The Awakening Conscience by William Holman Hunt tells a story of what was once called a 'fallen woman.' It is a genre painting depicting an up-to-the-minute interior of the 1850s in all its shiny newness furnished solely for the man's mistress. It is a moralizing painting drawing parallels between the shoddy new furnishings and the shoddiness of the woman's role as mistress.
We don't think in the same moralizing way today - at least we don't express our judgements of character in terms of decorating, for in our society any celebrity's interior is worth photographing despite character, actions or morality, simply because these interiors are designed by a celebrity, for a celebrity and are laden with celebrity objects. We seem to have lost the requirement of judging someone by their interiors.
Yet interiors can be easy to read: take the following example from one of my favorite detective novels, The Death of a Doll, by Hilda Lawrence. It was first published in 1947 and the following is a device illustrating the character of one of the protagonists.
"On the other side of the fire door, Miss Brady stopped. 'This is Miss Small's' she said. 'Go in and wait. Would you like coffee?'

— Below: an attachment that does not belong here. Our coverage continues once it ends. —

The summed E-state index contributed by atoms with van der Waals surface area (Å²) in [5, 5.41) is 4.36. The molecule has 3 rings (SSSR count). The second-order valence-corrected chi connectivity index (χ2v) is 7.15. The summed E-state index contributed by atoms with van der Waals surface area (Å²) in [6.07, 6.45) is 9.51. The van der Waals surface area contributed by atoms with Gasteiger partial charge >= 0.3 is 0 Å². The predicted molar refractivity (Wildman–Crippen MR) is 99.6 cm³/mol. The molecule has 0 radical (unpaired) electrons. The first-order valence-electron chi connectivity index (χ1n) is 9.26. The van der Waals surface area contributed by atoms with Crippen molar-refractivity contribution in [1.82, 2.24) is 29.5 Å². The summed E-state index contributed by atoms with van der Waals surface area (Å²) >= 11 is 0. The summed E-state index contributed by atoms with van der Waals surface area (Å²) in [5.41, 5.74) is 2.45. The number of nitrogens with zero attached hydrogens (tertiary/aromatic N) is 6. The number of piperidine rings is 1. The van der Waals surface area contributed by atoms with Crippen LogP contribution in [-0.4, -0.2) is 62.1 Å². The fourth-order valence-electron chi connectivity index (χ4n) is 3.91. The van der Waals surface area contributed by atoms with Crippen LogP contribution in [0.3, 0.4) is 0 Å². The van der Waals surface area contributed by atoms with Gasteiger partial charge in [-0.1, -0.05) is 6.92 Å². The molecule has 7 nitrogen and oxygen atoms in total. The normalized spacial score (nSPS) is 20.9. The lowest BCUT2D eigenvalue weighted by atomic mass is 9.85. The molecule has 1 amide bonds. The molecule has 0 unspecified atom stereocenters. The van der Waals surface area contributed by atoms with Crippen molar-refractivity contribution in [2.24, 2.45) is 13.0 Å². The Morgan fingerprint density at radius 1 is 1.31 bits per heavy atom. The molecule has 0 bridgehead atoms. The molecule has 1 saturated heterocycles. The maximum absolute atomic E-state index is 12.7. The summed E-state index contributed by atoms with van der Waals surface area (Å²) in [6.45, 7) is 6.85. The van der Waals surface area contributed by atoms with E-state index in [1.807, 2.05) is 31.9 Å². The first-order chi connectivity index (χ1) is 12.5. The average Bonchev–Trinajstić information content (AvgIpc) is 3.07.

'No thanks.' Trying to be nice, he thought. Knows she's in a bad spot. When she left, he made a shameless tour of the two rooms, telling himself that a woman's bric-a-brac said more than words, and chairs and tables could be garrulous. Little Miss Small emerged. No natural taste, he decided, but a good eye for copying. Given enough time, more money, and the right example, the arty desk with the bad veneer and the fake pearl inlay would fall into the lap of the Salvation Army. Bought it in the first place because she thought it looked opulent.
One lamp shade in the bedroom was covered with bluebirds, meticulously feathered, and the bedspread was machine-made lace over bright blue silk. He remembered that another flock of bluebirds, in colored glass, had nested on the lapel of Miss Small's well-cut suit. Shoddy background, he told himself, but fairly quick to catch on. When she realizes that her friend is expensively unadorned, she'll chuck the fancywork too. In another two years she'll have the foolproof accent and say damn like a lady."